Multitasking with technology.

HAVE YOU EVER WISHED you could be in more than one place at once? That may seem like just about anyone’s wildest dream—but, as it turns out, the latest technology may make that possible. And this issue of Evidence Technology Magazine tells you how:

First, read the article about teleforensics (Page 14). By definition, teleforensics is the use of technology to transmit crime-scene images and data in real time to personnel at a remote location. This concept got a lot of attention during the first half of this decade, but apparently it lost steam (or—more accurately—funding) and failed to move forward.

Teleforensics still seems like a great idea, though, and for a lot of valid reasons. First, it allows crime-scene units to limit the number of personnel who must be physically present at a crime scene. This helps maintain the integrity of a scene and reduces the risk of cross-contamination. Second—and more relevant to my original point—it allows forensic experts to literally be in more than one place at once. Here’s how:

An expert in trace evidence, for example, could be sitting in an office looking at a monitor displaying an encrypted signal transmitted from a crime scene that is five, one hundred, or even a thousand miles away. The trace-evidence expert could be on the phone with the technician running the camera at that crime scene, using an experienced eye to talk the technician through the scene and to suggest areas that need more attention or items of evidence that need to be documented and collected.

That kind of use of teleforensics could have a profound impact on the way small agencies with limited resources approach a crime scene.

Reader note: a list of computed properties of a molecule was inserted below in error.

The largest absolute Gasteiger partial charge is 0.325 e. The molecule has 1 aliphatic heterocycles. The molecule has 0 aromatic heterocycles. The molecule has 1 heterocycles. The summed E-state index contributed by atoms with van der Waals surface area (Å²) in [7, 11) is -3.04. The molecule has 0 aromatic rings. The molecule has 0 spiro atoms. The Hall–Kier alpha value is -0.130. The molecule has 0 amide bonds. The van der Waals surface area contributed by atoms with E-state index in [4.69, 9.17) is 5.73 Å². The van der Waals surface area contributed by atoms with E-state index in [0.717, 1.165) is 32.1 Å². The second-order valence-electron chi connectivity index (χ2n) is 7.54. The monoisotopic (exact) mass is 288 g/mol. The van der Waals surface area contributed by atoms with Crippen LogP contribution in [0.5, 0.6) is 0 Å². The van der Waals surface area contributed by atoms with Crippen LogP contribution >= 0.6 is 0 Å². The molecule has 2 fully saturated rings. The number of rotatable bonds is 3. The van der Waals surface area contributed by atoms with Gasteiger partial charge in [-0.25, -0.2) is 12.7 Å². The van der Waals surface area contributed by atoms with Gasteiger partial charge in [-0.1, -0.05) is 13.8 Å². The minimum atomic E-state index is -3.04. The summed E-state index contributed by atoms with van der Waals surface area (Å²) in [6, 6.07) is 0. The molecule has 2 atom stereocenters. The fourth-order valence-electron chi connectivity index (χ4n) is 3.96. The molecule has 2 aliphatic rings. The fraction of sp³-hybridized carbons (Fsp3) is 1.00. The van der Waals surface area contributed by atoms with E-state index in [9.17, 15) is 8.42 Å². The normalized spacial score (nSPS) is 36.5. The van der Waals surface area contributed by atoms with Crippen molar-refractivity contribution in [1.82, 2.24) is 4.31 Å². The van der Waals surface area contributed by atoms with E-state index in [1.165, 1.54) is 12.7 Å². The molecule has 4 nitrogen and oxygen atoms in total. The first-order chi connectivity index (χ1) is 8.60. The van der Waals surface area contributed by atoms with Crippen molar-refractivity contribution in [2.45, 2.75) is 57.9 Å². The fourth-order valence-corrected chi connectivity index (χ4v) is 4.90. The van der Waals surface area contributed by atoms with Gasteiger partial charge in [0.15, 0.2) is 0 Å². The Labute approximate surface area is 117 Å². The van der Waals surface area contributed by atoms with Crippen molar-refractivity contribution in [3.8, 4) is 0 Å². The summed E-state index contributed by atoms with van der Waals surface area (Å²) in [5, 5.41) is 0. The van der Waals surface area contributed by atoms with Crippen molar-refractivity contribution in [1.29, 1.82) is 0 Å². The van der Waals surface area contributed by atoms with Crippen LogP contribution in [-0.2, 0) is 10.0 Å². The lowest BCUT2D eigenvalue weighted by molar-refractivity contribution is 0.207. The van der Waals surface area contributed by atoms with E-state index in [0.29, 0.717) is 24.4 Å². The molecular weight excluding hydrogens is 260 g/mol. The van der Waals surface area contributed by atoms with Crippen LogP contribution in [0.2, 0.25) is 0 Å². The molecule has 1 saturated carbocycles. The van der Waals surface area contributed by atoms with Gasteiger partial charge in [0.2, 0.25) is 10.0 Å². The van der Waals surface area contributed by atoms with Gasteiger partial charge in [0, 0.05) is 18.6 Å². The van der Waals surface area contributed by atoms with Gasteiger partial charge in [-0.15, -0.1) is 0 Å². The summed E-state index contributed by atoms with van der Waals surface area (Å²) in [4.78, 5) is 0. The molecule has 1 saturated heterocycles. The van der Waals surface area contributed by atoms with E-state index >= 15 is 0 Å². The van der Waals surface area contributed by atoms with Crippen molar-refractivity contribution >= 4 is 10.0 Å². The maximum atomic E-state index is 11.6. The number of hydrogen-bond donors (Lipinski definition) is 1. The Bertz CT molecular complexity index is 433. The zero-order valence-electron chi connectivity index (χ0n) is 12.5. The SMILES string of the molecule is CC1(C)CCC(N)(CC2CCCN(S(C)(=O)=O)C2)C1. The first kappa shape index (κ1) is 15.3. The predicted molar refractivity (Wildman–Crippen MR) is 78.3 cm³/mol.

Next in your efforts to find methods of being in more than one place at once, you will want to read about the Law Enforcement National Data Exchange, or N-DEx (Page 10). This program, launched by the FBI’s CJIS Division in March 2008, takes incident data already tracked by individual agencies’ record-management systems and ties them together into one national system.

One of the cool things about this system—and the benefit that will allow you to be in more than one place at once, so to speak—is its subscription-and-notification feature (which will become operational this summer). With this new feature, an investigator can “subscribe” by entering search criteria—something as specific as a name and Social Security Number, or something as general as a physical description and modus operandi—and then simply sit back and wait. Instead of calling around to other police departments and doing the difficult networking footwork yourself, the N-DEx system “looks” for any data that matches your search criteria from all of the participating agencies. When another agency enters data that matches your search criteria, you will receive notification that there has been a “hit”.

N-DEx is just another example of technology working to make your job easier and more effective. And it helps you and your agency direct its time and resources at the most important thing of all: Catching the bad guys.

Kristi Mayo, editor
Evidence Technology Magazine

"Multitasking with Technology", written by Kristi Mayo
January-February 2009 (Volume 7, Number 1)
Evidence Technology Magazine
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Forensic Podiatry (Part Two of Two)

THE DISCIPLINE of forensic podiatry—or, in other words, the examination of pedal evidence—has progressed significantly over the past ten years. It is no longer a question of “What can you do with a footprint?” but rather, “Who can we use to evaluate the footprint?” Cases involving pedal evidence, especially bloody footprints and issues of determining shoe sizing or fit issues compared to questioned footwear, have become more common over the past two or three years.